Author: Craig Livermore


The Middle Path of Reform

A contrarian approach is perhaps endemic to the reformer.   If A is the problem, then it is natural to assert anti-A as the solution.  In the realm of education, if we have been losing ground as a nation, and if the skills gaps among racial groups have not been closing, then the obvious choice of legal reform efforts, beginning in the 1980’s and 1990’s, has been to blame the highly regulated system of public educational bureaucracies.  If such educational systems were A, then the solution, for the reformer, must be the anti-A of choice, competition, and accountability to loosen the stasis of ineffective systems.  Thus was born the state assessment movements of the 1990’s which culminated in the federal choice and accountability No Child Left Behind (NCLB) legislation of 2002, the charter school movement which began in the 1990’2, and the rise to preeminence of accountability educational leaders such as Michael Bloomberg and Schools Chancellor Joel Klein of New York who began reforms in 2002, and Michelle Rhee of Washington, D.C., who was appointed Schools Chancellor in 2007.

However, in 2010, Rhee and Klein are no longer Schools Chancellors, significant reforms and flexibility to NCLB are being advocated by President Obama, and the charter school and choice movements are struggling to determine how to replicate the results of highly successful charter models more broadly.  Although successes exist, there are a myriad of frustrated reformers originally arrayed with weapons of Harvard Business Review terminology, data-driven instruction, and high expectations who have been slain on the battle field by entrenched interests, the lack of human capital for extremely difficult work, and psycho-social and academic barriers, especially in the urban context, which are rooted in depth beyond what human beings can face with any level of comfort.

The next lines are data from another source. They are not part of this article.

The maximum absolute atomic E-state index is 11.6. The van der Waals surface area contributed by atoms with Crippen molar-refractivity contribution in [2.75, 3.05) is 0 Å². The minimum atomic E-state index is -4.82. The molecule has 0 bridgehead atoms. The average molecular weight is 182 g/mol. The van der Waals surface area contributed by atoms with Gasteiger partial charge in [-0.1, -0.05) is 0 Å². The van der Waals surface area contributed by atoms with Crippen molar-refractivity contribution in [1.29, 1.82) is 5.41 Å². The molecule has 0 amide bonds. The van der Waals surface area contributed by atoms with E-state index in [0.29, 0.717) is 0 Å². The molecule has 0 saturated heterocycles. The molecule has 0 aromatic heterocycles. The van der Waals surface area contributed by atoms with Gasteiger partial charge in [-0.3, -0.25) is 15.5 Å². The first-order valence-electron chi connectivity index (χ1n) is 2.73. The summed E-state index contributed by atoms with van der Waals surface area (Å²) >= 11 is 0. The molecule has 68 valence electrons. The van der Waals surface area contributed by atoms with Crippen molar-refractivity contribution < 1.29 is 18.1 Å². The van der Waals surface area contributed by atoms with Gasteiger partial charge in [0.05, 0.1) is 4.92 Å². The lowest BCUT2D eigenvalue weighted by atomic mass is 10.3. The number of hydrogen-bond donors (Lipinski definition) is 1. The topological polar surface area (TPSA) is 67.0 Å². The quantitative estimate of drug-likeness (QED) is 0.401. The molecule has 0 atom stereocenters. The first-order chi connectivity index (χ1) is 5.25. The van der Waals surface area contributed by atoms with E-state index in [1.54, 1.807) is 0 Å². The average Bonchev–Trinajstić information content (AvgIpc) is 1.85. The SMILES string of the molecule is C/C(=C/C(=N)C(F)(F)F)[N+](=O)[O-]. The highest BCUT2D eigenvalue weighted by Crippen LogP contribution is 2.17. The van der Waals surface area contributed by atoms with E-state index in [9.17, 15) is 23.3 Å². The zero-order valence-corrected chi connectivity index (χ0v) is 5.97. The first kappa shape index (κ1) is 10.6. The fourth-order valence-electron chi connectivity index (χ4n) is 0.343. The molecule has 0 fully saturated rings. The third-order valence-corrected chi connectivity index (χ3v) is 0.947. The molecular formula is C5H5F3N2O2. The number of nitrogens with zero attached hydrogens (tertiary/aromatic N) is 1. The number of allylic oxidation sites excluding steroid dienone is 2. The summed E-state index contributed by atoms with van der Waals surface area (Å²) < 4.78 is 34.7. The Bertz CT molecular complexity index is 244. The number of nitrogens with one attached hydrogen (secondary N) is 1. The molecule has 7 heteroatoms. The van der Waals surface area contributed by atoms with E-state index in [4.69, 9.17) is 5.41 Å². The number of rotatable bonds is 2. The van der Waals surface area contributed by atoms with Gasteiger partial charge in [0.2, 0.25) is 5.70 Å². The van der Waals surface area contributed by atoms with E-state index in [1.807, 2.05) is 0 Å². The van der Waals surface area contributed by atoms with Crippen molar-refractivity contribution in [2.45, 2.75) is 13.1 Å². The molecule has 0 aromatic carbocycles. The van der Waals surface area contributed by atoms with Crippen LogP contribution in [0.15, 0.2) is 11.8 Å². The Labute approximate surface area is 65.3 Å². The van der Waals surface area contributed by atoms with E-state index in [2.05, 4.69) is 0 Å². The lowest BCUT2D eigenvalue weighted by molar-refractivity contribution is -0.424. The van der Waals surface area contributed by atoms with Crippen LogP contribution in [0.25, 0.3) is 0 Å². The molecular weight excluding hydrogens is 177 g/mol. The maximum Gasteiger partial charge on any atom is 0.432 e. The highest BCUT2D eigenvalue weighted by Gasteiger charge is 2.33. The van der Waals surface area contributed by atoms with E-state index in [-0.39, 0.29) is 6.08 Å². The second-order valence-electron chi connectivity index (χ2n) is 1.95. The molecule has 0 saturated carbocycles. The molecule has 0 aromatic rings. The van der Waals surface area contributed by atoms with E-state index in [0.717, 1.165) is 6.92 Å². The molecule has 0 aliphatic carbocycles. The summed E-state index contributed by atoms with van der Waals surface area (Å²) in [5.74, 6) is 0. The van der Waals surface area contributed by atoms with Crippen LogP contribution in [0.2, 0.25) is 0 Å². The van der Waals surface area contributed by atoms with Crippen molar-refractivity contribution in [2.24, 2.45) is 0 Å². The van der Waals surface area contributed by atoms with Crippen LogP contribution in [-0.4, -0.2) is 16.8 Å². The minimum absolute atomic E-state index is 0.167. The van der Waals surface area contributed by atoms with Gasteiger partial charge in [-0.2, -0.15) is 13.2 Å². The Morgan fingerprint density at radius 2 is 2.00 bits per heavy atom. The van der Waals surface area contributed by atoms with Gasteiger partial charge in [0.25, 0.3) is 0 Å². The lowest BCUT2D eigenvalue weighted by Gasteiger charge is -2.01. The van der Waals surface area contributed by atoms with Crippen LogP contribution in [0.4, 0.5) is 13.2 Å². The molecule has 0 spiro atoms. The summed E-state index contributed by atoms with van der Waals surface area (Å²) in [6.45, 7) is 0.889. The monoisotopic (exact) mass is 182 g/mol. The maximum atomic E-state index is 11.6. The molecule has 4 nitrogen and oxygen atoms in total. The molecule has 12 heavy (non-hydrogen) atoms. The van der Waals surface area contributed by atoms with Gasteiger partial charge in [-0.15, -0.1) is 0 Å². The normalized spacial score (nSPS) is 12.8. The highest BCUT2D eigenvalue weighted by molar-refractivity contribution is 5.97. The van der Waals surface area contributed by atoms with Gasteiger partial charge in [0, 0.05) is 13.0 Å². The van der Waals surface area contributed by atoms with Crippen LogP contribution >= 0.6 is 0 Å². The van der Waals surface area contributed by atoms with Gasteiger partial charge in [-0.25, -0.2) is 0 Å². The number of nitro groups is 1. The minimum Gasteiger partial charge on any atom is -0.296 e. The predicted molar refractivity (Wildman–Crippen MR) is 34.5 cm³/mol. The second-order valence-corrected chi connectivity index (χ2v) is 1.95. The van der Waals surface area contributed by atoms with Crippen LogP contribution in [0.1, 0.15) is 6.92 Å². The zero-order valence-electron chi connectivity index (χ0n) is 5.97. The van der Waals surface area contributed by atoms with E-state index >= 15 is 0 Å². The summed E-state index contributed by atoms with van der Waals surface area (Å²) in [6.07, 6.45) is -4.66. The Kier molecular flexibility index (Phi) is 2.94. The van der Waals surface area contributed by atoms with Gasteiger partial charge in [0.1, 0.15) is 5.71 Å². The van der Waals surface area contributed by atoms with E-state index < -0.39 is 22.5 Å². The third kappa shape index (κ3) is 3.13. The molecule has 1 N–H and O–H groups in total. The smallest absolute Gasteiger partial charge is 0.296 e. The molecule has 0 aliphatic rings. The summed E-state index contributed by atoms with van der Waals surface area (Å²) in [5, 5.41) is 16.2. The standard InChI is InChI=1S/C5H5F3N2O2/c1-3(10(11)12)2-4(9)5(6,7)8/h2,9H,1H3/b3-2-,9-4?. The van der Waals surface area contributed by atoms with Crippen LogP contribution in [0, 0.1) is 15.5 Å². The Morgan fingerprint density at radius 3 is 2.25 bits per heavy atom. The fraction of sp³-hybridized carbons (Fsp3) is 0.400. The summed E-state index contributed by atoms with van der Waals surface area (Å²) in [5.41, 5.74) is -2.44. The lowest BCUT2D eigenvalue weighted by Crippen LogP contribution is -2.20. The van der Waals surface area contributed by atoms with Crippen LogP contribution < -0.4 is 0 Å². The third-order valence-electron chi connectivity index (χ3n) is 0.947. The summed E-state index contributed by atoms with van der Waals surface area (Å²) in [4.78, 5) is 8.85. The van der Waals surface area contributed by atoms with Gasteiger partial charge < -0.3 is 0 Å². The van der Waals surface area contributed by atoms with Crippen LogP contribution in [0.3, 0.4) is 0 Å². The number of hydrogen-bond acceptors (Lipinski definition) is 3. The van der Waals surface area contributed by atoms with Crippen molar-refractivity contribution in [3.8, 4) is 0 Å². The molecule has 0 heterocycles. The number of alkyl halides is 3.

The United States is undoubtedly moving into another epoch in educational reform.  The question is:  Will we continue to manifest bipolar disorder and revert back to A, or will a dialectic of A and anti-A yield a uniquely informed synthesis?   One could argue that it is precisely such synthesis underlying President Obama’s Blueprint for Reform for the Elementary and Secondary Education Act (NCLB is the current version of this legislation), as well as his competitive grant program Race to the Top under the American Recovery Reinvestment Act.  In his educational approach, Obama seeks to unleash local ingenuity through competition, walk the federalism tight rope by encouraging, but not requiring, states to adopt common national assessment standards, and maintain accountability for school performance, but with more funding for school improvement.

But the middle path of synthesis is not compromise.  It is a third way (or a fourth way, etc.), and thus its thoughtful substance threatens deeply the worlds of A and anti-A.  Recent political history, of course, has overtly challenged visions of complexity.  As the current political landscape collides with the next wave of educational reform that is upon us, we can only hope that synthesis is possible.  If one is a supporter of the Obama vision–and I am–then one must believe that the tortoise must outlast the hair.  One must have the integrity and resilience to maintain faith when the fears of the world have necessitated a reversion to anti-A.  One must have the courage to live in uncertainty and seek complex solutions to the almost unbearably complex challenges we face.


The Supreme Court on School Interrogations and Parental (Dis)empowerment